After the balloon wars would be done, there wouldn’t be many activities left to do in the afternoon. A hush would envelop our neighbourhood during the daytime; the silence being punctured every now and then by the para hooligans drenched in the gaudiest of Holi colors. Drunk from an overdose of bhaang, these ruffians would sing loudly and dance merrily, while I would watch them keenly from the vantage point of my verandah. That was a perfect position for me to spend my lazy Holi afternoons. After having spent an eventful morning, with a smear of color on my cheeks, I would just place myself on a chair in my verandah and gaze outside at the empty streets. The balmy March breeze would ruffle my damp hair and make me droopy. But the excitement of the after-exam phase and knowing well that it wouldn’t last long, would egg me on to make the most of the moment.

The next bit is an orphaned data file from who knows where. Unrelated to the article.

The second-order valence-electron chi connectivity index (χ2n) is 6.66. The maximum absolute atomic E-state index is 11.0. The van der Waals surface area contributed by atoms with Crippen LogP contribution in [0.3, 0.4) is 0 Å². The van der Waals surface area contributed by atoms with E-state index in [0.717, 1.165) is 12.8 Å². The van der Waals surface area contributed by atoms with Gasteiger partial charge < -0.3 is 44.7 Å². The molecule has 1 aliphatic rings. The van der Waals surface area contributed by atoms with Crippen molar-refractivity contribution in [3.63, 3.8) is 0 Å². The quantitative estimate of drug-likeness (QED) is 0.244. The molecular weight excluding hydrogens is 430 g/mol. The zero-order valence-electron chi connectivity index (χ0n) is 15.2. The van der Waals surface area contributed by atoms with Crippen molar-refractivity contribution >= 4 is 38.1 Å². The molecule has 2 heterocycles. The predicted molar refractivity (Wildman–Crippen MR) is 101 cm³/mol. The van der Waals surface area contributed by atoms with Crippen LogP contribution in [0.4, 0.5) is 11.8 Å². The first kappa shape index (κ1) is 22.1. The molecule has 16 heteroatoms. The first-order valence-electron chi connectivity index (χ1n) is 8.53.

There was one thing about Holi, though, that stands out tall above everything else. Ghevar, the lip-smacking syrupy sweet is what defined Holi in my childhood. I used to call it ‘bada jalebi’ (large jalebi) because of its curious shape which was quite similar to a jalebi and would gorge on it ravenously throughout the day on Holi. My mother, the wonderful cook that she was, would diligently go about with the preparations of this sweet the night before the festival, and, on the big day, would serve it out to the entire family. To really relish ghevar, one has to consume it along with a bowl of dahi (curd). The Rajasthani delicacy is really sweet in taste and having it after dipping it in dahi balances the taste splendidly.